• Found in secretions including saliva
    • Lactoferrin appears to be associated with anti-caries activity
  15. Myeloid Defensins
    • Highly concentrated in azurophilic granules of neutrophils in man, rat, guinea pig, rabbit
    • Numerous isoforms in each cell
  16. Infection stimulates macrophages to
    • release cytokines and chemokines, initiating an inflammatory response
    • Cytokines -> dilate local small blood vessels
    • Endothlium increases adhesion expression, attract leukocytes to periphery of blood vessels.
    • Leukocytes extravasate
    • Blood clotting
  17. Activated macrophages secrete a range of important cytokines:
    IL-1b, IL-6, CXCL8, IL-12, and TNF-a.
  18. IL-1b
    • Activates vascular endothelium
    • Activates lymphocytes
    • Local tissue destruction
    • Increases access of effector cells
    • Systemic: Fever; Production of IL-6
  19. IL-6
    • Lymphocyte activation
    • Antibody production
    • Systemic: Fever; Induces acute-phase protein production
  20. CXCL8
    • chemokine
    • Chemotactic factor recruits neutrophils, basophils, and T cells to site of infection
  21. IL-12
    • Activates NK cells
    • Induces the differentiation of CD4 T cells into TH1 cells
  22. TNF-a
    • Activates vascular endothelium and increases vascular permeability, which leads to increased entry of lgG, complement, and cells to tissues and increased fluid drainage to lymph nodes
    • Systemic: Fever; Mobilization of metabolites; Shock
  23. Innate immunity against viruses: NK cells
    • Lyse virus-infected cells
    • Secrete cytokines (IFN-γ)
  24. NK cell lysis
    • Virus-infected and tumor cell have no or fewer normal MHC I (almost all normal cells have it, except RBC), allowing for recognition by NK cells (disabling inhibitory receptors that inhibit signals from activating receptors)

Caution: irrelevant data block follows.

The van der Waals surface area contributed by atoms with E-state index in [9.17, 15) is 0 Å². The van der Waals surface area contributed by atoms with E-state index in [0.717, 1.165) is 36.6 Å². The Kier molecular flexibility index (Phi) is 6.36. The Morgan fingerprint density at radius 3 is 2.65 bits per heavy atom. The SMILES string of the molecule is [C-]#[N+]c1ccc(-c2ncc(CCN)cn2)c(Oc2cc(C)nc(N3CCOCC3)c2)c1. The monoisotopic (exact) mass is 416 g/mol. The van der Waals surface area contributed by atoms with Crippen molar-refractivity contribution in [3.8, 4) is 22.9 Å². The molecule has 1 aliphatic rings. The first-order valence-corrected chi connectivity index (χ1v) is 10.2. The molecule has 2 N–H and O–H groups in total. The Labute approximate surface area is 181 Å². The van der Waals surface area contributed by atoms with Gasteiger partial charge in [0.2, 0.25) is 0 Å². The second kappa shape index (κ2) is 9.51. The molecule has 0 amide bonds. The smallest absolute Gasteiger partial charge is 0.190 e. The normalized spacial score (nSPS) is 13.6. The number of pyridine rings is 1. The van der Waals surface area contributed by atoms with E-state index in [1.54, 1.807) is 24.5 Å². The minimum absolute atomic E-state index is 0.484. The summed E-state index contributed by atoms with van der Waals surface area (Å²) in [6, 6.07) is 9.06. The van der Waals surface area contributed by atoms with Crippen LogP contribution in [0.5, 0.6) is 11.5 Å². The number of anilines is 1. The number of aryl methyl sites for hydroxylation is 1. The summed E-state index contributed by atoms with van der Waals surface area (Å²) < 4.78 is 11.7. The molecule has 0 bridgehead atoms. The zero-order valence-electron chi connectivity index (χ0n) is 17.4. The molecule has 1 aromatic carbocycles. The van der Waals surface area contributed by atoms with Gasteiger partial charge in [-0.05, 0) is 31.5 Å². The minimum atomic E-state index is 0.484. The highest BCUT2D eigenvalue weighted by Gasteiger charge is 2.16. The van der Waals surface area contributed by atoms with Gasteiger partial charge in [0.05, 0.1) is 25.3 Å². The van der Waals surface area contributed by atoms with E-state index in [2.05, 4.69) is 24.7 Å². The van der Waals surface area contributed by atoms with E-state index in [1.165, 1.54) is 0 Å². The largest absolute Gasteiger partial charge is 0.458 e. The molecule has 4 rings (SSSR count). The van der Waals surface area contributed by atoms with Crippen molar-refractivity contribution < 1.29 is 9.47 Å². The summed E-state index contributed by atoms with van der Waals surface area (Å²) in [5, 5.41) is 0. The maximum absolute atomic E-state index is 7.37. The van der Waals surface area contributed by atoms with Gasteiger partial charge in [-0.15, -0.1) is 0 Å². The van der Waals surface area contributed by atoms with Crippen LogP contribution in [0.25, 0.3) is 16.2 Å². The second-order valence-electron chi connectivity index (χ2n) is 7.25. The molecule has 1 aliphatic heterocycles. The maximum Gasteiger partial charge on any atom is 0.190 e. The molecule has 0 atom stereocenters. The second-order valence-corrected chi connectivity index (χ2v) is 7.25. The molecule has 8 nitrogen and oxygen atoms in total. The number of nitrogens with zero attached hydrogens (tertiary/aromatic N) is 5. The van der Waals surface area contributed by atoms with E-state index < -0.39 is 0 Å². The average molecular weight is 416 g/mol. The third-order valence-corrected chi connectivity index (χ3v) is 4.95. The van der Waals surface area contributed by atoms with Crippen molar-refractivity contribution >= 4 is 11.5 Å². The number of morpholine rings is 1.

• Virus-infected cells secrete IFN-a and b - activate NK cells
    • Perforins creates pores in target cells
    • Granzymes enter through pores and cause apoptosis
  25. Complement
    • Circulating plasma proteins that bind membranes
    • Microbial membranes lack inhibitory proteins, and are subjected to lysis
    • stimulates influx of neutrophils
  26. ILCs and _____ are different __________.
    • NK cells
    • innate lymphoid subgroups
    • ILCs more localized; NK tends to move around
  27. ILC_ is similar to NK cells in that _________.
    • 1
    • induced by IL-12
    • secretes IFN-γ
  28. Classical pathway via _______, lectin pathway via _____, and alternate pathway via ______, to activate ______.
    • Ag:Ab complexes
    • lectin (instead of Ab) binding to pathogen surfaces
    • pathogen surfaces (absence of Ab)
    • complement
  29. For all pathways, following complement activation:
    • recruit immunocompetent and inflammatory cells
    • opsonization of pathogens
    • kill pathogens
  30. _______: a key link between the innate immune system and the adaptive immune system
    Dendritic cells
  31. Innate immunity and periodontal disease
    • Adult onset periodontitis
    • – Genetic component
    • – Immunosuppression
    • – Introduction of pathogenic bacteria (e.g., P. gingivalis)
    • Localized Aggressive Periodontitis
    • – Genetic component
    • – Most often associated with (commensal) Aa: Bacterial encoded virulence factors
    • Papillon-Lefevre Syndrome
    • - Lack of mature, active cathelicidin (LL-37)